(1) Skeptics. Many riders feel knee braces are for those who have pre-existing problems with their knees. This used to be the way of thinking years ago, as knee braces were made to serve those with knee injuries. Over the years, however, companies recognized the need to offer protection to help prevent knee injuries from happening. Knee injuries account for 8 percent of total injuries in offroad riding, with the most common being ACL (anterior cruciate ligament) injuries. While 8 percent might not sound like a high percentage, the road to recovery from an ACL tear is about six months. Most often a torn ACL requires surgery to ensure the joint is stable and doesn’t cause further injuries down the road. The typical plastic knee guard only protects against impacts; it doesn’t protect against ligament damage as braces do. Medical research reports that knee braces reduce ACL injuries by 50 percent and MCL injuries by 700 percent.

(2) Broken femur. Many people believe that if a knee brace directs the force away from the knee, it has to go somewhere else. They feel they have to choose between a ligament tear and a broken femur, tibula or fibula. It is true that the force has to go somewhere, and with many of the older, more rigid braces, the entire force of the blow would be placed on those bones. Early motocross braces weren’t designed to dissipate the force of the blow; they were designed to protect the knee. Newer braces from companies such as Pod, Mobius, Alpinestars and EVS are designed to reduce the forces by distributing them first through the hinge, then to the frame, then to the flexible upper and lower cuffs, all of which lessen the force before it hits the bone. It should be noted that the longer the overall length of the knee brace, the more the load is lessened when it is transferred to the bones.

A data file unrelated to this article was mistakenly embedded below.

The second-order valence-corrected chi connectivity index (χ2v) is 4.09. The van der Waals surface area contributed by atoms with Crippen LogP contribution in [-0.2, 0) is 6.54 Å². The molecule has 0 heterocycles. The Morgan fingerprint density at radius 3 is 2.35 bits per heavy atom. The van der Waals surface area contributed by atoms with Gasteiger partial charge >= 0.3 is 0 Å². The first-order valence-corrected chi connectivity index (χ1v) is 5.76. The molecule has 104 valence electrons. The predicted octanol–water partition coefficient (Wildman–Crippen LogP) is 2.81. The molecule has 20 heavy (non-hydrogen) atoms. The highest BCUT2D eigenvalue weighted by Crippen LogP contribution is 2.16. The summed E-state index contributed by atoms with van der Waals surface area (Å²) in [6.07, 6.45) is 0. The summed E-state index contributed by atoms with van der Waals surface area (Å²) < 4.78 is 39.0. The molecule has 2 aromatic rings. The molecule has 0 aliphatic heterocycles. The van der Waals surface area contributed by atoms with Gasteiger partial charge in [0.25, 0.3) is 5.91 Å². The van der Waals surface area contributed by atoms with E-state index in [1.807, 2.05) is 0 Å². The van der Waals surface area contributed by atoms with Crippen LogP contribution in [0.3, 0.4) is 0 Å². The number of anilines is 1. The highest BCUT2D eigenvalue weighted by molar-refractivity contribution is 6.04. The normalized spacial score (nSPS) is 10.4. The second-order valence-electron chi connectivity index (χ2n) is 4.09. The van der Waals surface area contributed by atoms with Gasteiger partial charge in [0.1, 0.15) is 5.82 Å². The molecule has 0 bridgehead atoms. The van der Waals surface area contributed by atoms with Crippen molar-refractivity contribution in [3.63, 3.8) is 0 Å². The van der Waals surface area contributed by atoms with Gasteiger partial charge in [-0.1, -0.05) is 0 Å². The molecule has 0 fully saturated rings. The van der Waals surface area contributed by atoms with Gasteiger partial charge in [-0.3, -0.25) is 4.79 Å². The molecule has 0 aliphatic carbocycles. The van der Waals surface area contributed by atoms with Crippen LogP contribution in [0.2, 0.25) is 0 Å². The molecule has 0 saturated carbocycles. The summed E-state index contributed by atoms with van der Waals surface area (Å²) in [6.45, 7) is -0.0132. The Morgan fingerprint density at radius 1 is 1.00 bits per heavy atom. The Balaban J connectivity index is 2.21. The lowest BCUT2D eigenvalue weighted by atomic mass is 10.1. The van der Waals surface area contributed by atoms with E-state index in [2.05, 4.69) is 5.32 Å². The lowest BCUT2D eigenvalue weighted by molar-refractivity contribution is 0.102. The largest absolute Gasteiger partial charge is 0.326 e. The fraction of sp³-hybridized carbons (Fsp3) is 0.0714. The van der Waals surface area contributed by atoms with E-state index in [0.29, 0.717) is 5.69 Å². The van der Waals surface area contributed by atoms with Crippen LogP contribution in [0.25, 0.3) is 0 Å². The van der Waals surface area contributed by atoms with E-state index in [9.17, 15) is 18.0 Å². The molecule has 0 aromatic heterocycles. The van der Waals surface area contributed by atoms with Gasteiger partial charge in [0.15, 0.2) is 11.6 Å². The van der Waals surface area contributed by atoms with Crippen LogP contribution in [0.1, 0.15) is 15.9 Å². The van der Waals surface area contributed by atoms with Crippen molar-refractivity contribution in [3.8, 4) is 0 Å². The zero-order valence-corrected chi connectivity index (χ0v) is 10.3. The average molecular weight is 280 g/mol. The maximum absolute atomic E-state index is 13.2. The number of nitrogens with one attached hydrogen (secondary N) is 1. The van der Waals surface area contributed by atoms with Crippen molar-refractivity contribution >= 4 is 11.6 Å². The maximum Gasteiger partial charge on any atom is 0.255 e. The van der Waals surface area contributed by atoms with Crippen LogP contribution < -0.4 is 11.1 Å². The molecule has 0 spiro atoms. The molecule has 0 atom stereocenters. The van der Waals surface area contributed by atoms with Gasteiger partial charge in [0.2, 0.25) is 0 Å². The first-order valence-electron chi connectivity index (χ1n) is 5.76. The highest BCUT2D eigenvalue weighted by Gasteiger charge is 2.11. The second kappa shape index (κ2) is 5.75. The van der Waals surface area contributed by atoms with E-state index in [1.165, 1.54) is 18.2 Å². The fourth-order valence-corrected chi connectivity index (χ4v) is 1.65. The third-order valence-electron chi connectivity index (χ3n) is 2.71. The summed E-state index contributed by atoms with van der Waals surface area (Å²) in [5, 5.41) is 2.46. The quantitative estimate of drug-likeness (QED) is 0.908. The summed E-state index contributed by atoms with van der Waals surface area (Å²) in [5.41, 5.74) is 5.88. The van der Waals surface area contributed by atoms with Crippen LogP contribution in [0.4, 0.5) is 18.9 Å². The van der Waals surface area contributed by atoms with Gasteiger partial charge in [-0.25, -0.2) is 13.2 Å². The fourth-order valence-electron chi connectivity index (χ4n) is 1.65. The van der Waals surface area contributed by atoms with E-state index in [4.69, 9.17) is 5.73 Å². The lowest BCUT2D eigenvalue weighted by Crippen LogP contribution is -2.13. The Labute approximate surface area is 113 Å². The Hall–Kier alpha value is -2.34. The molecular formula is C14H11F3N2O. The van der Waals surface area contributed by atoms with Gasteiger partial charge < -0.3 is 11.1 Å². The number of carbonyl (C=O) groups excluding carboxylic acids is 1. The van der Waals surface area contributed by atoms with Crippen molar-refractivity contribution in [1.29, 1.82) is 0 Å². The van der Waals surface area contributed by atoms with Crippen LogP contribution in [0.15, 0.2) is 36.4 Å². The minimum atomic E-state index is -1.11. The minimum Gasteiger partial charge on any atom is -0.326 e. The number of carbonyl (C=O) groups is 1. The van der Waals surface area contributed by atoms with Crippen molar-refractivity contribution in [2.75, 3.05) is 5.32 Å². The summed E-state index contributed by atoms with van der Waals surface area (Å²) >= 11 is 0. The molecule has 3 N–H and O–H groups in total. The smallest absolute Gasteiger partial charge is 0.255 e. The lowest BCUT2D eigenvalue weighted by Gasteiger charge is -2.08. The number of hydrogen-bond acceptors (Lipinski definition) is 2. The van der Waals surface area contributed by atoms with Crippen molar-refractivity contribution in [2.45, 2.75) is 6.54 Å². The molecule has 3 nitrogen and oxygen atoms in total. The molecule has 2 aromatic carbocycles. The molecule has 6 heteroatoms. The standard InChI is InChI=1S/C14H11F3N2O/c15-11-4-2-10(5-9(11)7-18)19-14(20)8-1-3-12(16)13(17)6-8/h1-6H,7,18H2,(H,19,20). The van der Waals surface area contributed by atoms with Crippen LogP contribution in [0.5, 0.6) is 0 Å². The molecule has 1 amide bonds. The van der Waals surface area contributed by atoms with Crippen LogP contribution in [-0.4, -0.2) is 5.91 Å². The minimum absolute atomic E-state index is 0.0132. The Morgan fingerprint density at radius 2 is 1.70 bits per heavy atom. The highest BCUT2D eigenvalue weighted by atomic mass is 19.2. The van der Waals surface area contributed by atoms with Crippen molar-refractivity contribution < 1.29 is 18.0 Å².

Dean Wilson know a thing or two about ACL injuries.

(3) Heavy. Traditional knee braces were designed for medical treatment. Braces today are designed for sports performance, which means fewer moving parts, lighter weight and greater strength.

(4) Expensive. Compared to a knee reconstruction, quality knee braces are actually cheap. Six months off work, medical bills and a chance that you’ll never have the same range of motion are a high price to pay. As with helmets and boots, knee braces should be an essential part of your riding arsenal—and you get what you pay for.

(5) Movement. Today’s knee braces support natural human motion and do not limit or restrict your riding ability; of course, they can limit the range of motion if you desire. Remember, however, that when braces are put on incorrectly or are the wrong size, they are not as effective as they can be. It is important to read sizing charts and instructions carefully.

(6) Ride time. Every MXA test rider knows from experience that wearing knee braces for the first time feels foreign and awkward. The space between your knees and the bike changes, which throws off how you feel on the bike. You must push through the awkwardness until you adapt to the knee braces. The strange feeling will go away, and soon enough you won’t be able to live without them.

(7) Braces for free. Okay, nothing in life is free, but if you have good medical insurance, your provider can bill premium braces to your medical insurance (if that brand of brace has an FDA PDAC billing code). Braces from Pod, CTi and Don Joy are medically certified braces.

The two most important straps are the ones directing above the knee joint and directly below.

(8) Straps. Most knee braces have four straps. Guess what? Only two of them do most of the work. The straps directly above and below the knee are the most important straps, as they provide the support for the hinge to dissipate the forces. The other two straps are there to offer more leverage and support. We recommend strapping the brace on in a certain order. First, the strap above the belly of your calf (below your knee), then the strap directly above your knee, next the strap on your thigh and finally the strap below your calf.

(9) Brace early. It’s never too early to brace your knees. Soft-tissue damage to young kids’ knees can interfere with growth and development for the rest of their lives. Parents should take knee braces as seriously as they do helmets, boots and chest protectors. Leading knee brace companies offer youth braces that provide the same support and function as adult braces.

(10) Equality. All knee braces are not created equal, which is good because all knees are not created equal. Whether your knee anatomy is bony, wide or long try on as many knee braces as possible to find the one that fits you best. Do your research to truly understand which brace will offer the best level of support, comfort and protection for your knee.

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